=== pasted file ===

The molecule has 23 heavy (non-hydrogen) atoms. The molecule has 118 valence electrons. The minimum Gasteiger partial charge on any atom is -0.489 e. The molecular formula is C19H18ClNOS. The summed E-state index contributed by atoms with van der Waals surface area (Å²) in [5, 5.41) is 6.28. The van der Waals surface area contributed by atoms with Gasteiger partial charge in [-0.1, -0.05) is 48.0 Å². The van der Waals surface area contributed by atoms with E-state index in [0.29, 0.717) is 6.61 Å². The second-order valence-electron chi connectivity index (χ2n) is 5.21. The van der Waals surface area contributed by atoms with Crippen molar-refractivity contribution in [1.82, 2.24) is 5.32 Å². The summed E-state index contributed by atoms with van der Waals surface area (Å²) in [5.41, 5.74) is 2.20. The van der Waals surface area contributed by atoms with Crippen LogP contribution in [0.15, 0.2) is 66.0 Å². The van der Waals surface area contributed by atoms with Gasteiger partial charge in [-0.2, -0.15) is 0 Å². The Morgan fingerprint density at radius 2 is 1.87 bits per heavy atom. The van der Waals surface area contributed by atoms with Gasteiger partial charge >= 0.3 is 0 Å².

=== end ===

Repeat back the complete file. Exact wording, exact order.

The molecule has 23 heavy (non-hydrogen) atoms. The molecule has 118 valence electrons. The minimum Gasteiger partial charge on any atom is -0.489 e. The molecular formula is C19H18ClNOS. The summed E-state index contributed by atoms with van der Waals surface area (Å²) in [5, 5.41) is 6.28. The van der Waals surface area contributed by atoms with Gasteiger partial charge in [-0.1, -0.05) is 48.0 Å². The van der Waals surface area contributed by atoms with E-state index in [0.29, 0.717) is 6.61 Å². The second-order valence-electron chi connectivity index (χ2n) is 5.21. The van der Waals surface area contributed by atoms with Crippen molar-refractivity contribution in [1.82, 2.24) is 5.32 Å². The summed E-state index contributed by atoms with van der Waals surface area (Å²) in [5.41, 5.74) is 2.20. The van der Waals surface area contributed by atoms with Crippen LogP contribution in [0.15, 0.2) is 66.0 Å². The van der Waals surface area contributed by atoms with Gasteiger partial charge in [-0.2, -0.15) is 0 Å². The Morgan fingerprint density at radius 2 is 1.87 bits per heavy atom. The van der Waals surface area contributed by atoms with Gasteiger partial charge >= 0.3 is 0 Å².